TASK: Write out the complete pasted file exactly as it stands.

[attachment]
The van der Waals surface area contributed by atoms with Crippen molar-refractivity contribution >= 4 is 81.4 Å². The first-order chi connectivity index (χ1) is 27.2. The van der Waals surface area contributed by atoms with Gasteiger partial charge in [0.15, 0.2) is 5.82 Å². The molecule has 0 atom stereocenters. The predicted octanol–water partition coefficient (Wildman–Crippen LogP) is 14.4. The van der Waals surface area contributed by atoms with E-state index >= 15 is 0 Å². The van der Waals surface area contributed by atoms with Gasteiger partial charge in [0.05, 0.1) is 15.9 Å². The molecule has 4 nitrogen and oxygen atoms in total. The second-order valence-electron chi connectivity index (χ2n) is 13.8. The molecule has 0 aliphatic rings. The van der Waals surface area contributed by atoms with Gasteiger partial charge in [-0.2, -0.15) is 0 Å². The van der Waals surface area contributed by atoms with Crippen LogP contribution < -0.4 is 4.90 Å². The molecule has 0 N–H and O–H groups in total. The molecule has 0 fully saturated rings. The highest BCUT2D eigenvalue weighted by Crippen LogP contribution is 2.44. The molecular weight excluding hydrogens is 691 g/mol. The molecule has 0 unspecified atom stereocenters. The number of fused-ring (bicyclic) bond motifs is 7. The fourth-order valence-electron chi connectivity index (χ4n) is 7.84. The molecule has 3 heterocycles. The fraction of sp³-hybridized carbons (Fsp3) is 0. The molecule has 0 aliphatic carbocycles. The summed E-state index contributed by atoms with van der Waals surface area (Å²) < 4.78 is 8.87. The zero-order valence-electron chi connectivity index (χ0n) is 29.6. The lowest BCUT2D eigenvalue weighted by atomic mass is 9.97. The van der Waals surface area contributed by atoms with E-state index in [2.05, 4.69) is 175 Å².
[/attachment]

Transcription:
The van der Waals surface area contributed by atoms with Crippen molar-refractivity contribution >= 4 is 81.4 Å². The first-order chi connectivity index (χ1) is 27.2. The van der Waals surface area contributed by atoms with Gasteiger partial charge in [0.15, 0.2) is 5.82 Å². The molecule has 0 atom stereocenters. The predicted octanol–water partition coefficient (Wildman–Crippen LogP) is 14.4. The van der Waals surface area contributed by atoms with E-state index >= 15 is 0 Å². The van der Waals surface area contributed by atoms with Gasteiger partial charge in [0.05, 0.1) is 15.9 Å². The molecule has 4 nitrogen and oxygen atoms in total. The second-order valence-electron chi connectivity index (χ2n) is 13.8. The molecule has 0 aliphatic rings. The van der Waals surface area contributed by atoms with Gasteiger partial charge in [-0.2, -0.15) is 0 Å². The van der Waals surface area contributed by atoms with Crippen LogP contribution < -0.4 is 4.90 Å². The molecule has 0 N–H and O–H groups in total. The molecule has 0 fully saturated rings. The highest BCUT2D eigenvalue weighted by Crippen LogP contribution is 2.44. The molecular weight excluding hydrogens is 691 g/mol. The molecule has 0 unspecified atom stereocenters. The number of fused-ring (bicyclic) bond motifs is 7. The fourth-order valence-electron chi connectivity index (χ4n) is 7.84. The molecule has 3 heterocycles. The fraction of sp³-hybridized carbons (Fsp3) is 0. The molecule has 0 aliphatic carbocycles. The summed E-state index contributed by atoms with van der Waals surface area (Å²) < 4.78 is 8.87. The zero-order valence-electron chi connectivity index (χ0n) is 29.6. The lowest BCUT2D eigenvalue weighted by atomic mass is 9.97. The van der Waals surface area contributed by atoms with E-state index in [2.05, 4.69) is 175 Å².